One day last summer I was on my way to the library when I ran into my neighbors chatting with a visitor in their driveway. Herb and Hazel introduced me to their friend, and said excitedly, “Camille has published novels!”
“Well, isn’t that something,” the man replied. “My daughter writes paranormal romance. She just got a two-book deal. Six figures. What are the names of your books, and how many copies have you sold?”
Not only does this line of inquiry make my skin crawl–as if my sales figures are the whole point of what I do!–but this man was quite obviously trying to make himself feel like “somebody” through his daughter’s accomplishments. I extricated myself from the conversation as quickly as I could, and walked away feeling as if I’d somehow been violated. This man was literally in my face, comparing me to his daughter, eager to prove that she was the more successful writer. If I’d been subjected to this type of talk at the age of 12 or 13, I would have run home and cried.
Everything will make you feel small if you let it. Don’t let it. *Lesson #788 in not comparing yourself to other authors.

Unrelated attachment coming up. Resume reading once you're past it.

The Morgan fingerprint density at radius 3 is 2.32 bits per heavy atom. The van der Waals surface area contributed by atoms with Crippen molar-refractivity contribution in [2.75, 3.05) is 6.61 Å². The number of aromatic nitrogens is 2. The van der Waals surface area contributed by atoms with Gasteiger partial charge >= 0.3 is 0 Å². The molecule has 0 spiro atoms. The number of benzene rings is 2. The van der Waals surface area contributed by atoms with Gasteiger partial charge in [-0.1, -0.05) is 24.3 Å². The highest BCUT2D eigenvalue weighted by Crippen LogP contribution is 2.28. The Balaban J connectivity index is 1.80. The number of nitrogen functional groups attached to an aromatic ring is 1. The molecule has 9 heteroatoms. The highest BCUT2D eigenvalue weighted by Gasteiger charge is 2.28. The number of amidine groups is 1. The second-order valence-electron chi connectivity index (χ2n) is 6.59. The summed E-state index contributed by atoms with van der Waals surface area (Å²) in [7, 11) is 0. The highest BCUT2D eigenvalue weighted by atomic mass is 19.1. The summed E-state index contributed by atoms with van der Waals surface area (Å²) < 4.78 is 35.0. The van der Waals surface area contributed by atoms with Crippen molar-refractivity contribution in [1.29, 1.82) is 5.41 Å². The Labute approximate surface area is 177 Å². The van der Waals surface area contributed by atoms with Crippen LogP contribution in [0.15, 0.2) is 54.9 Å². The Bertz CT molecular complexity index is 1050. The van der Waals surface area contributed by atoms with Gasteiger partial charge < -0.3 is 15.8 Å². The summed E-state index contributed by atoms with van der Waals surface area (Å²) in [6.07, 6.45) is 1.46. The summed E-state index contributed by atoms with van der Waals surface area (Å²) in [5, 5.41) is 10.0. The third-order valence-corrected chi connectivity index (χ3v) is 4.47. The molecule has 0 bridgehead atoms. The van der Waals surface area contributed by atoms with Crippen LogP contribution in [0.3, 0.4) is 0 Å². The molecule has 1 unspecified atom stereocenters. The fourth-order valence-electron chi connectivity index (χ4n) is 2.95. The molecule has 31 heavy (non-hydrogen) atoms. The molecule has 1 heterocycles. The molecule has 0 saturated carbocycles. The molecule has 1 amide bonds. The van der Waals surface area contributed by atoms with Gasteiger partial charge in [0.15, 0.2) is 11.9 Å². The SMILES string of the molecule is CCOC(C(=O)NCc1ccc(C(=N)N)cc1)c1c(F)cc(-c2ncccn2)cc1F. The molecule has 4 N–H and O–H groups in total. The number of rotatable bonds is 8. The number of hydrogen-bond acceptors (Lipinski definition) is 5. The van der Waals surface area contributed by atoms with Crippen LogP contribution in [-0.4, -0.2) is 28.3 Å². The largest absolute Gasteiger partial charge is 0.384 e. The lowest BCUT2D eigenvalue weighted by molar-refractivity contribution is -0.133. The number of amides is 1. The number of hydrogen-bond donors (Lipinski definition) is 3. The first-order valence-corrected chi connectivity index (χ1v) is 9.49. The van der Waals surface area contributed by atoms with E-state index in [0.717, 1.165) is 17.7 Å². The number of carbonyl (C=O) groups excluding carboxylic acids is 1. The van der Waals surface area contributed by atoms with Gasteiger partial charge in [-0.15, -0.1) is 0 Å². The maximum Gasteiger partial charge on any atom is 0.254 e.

— Nova Ren Suma (@novaren) May 23, 2012
When I was a young teenager I came across a piece of advice that changed my life: don’t compare your insides to other people’s outsides. I can’t remember where I read this–it may have been Go For It!, by Judy Zerafa, that classic pep-talk-in-a-book–but it was so true and so obvious that I might have literally smacked my forehead. Middle school had felt like an endless cycle of classmates’ mean-spirited jabs and wanting to make myself unrecognizable. You probably know how it was–as if getting contact lenses, braces, and jeans from the Gap would stop the catty girls from drawing dogs on the chalkboard and labeling the doodles with my name, or throwing paint chips at me in art class while our teacher’s back was turned. These kids were just as insecure as I was, and making fun of a more sensitive classmate was their way of coping with it.
I got to high school, armed with that inside-outside insight, and stopped caring so much what people thought of me. I still occasionally got made fun of, but I knew those taunts had everything to do with the insecure person hurling them, and little if anything to do with me. I enjoyed academics and art classes and after-school sports. I got excited for college. I didn’t feel inadequate anymore.
And I don’t feel inadequate now. No matter how many times people ask me pointedly “how well” my books are doing, no one can make me feel inadequate ever again.